Date of Award

Summer 7-24-2014

Document Type

Thesis

Degree Name

Doctor of Philosophy (PhD)

Department

Political Science

First Advisor

Carew Boulding

Second Advisor

David Brown

Third Advisor

Krister Andersson

Abstract

The exponential growth of non-governmental organizations (NGOs) in developing countries is highly linked to the belief that NGOs can forward human and economic development while engendering democratic development. The ability of NGOs to simultaneously fulfill these two roles remains an open question. Voices critical of NGOs allege that when NGOs that step in mainly to fill gaps in service provision, they ultimately prevent local governments from developing their own adequate service provision institutions, because citizens stop holding government accountable and local governments fail to the build the necessary capacity for service provision.

These critical concerns are the motivating impetus of this research project. I argue that both the critical and supportive stories of NGOs can be true, but the most pessimistic perspectives that NGOs are undermining local governments are overstated. The places where the possibility of NGOs crowding out government is highest where local governments are weak and struggling. In these cases, it is true that NGOs can easily out-perform local governments, leading citizens to prefer NGO services over government services. Yet, NGOs are associated with greater amounts of contact with government. While their impact is likely to create a more robust relationship between citizens and government, I also argue they do little to build the government capacity relevant for long-term development.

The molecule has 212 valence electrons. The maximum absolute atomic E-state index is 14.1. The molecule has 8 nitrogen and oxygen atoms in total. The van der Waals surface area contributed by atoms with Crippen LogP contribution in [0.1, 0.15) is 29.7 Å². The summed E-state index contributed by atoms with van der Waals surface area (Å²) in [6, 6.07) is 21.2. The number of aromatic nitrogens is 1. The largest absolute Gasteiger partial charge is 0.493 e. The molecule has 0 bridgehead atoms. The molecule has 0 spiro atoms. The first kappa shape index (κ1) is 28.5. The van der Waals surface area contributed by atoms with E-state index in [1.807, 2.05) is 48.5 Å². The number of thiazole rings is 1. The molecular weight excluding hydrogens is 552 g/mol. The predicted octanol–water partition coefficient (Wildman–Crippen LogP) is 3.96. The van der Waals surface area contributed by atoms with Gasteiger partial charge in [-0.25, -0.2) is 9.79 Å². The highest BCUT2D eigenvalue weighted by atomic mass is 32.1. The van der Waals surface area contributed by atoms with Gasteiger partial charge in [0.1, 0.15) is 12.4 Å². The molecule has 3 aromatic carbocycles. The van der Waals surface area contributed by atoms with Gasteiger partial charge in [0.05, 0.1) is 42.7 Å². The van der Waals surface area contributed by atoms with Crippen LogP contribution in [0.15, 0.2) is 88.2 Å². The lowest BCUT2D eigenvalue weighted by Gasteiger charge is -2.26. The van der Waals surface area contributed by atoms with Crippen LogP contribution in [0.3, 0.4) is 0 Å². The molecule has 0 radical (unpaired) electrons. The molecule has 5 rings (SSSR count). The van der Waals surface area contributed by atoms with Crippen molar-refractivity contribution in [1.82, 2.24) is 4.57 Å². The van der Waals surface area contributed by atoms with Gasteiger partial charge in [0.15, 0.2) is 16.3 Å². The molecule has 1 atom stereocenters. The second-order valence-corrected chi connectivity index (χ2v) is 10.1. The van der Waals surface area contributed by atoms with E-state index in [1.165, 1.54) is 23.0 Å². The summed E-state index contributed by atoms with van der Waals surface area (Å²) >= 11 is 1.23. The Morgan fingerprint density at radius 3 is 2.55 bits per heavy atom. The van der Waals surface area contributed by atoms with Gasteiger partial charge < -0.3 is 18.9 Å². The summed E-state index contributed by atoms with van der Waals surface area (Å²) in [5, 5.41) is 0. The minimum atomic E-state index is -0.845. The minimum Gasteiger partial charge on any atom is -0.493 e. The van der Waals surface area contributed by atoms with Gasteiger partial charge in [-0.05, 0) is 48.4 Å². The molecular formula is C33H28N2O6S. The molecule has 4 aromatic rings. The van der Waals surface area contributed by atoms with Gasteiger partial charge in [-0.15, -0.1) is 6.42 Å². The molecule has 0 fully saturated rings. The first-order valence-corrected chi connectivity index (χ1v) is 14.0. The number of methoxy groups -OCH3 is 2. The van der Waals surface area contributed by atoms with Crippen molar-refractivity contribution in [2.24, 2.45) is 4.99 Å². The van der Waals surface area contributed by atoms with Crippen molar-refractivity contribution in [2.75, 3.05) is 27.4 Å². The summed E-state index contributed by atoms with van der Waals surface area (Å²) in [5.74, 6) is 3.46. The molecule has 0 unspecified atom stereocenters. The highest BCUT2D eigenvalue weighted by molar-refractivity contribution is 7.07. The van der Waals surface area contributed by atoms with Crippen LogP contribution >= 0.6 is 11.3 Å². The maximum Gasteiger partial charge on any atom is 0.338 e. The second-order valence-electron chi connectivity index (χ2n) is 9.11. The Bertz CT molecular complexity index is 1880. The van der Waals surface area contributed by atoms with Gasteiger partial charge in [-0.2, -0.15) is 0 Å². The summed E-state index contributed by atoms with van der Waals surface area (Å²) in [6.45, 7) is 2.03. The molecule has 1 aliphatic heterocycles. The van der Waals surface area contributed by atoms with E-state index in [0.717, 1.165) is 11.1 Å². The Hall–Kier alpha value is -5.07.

To test my arguments, I consider three different categories of effects of NGOs: attitudes towards government, political behavior and outcomes using access to water as a case study. My work employs mixed methods to tackle these difficult questions. Using both qualitative and quantitative approaches, I test hypotheses about how NGOs affect service provision and attitudes locally, using Peru as a case study, and across Latin America.

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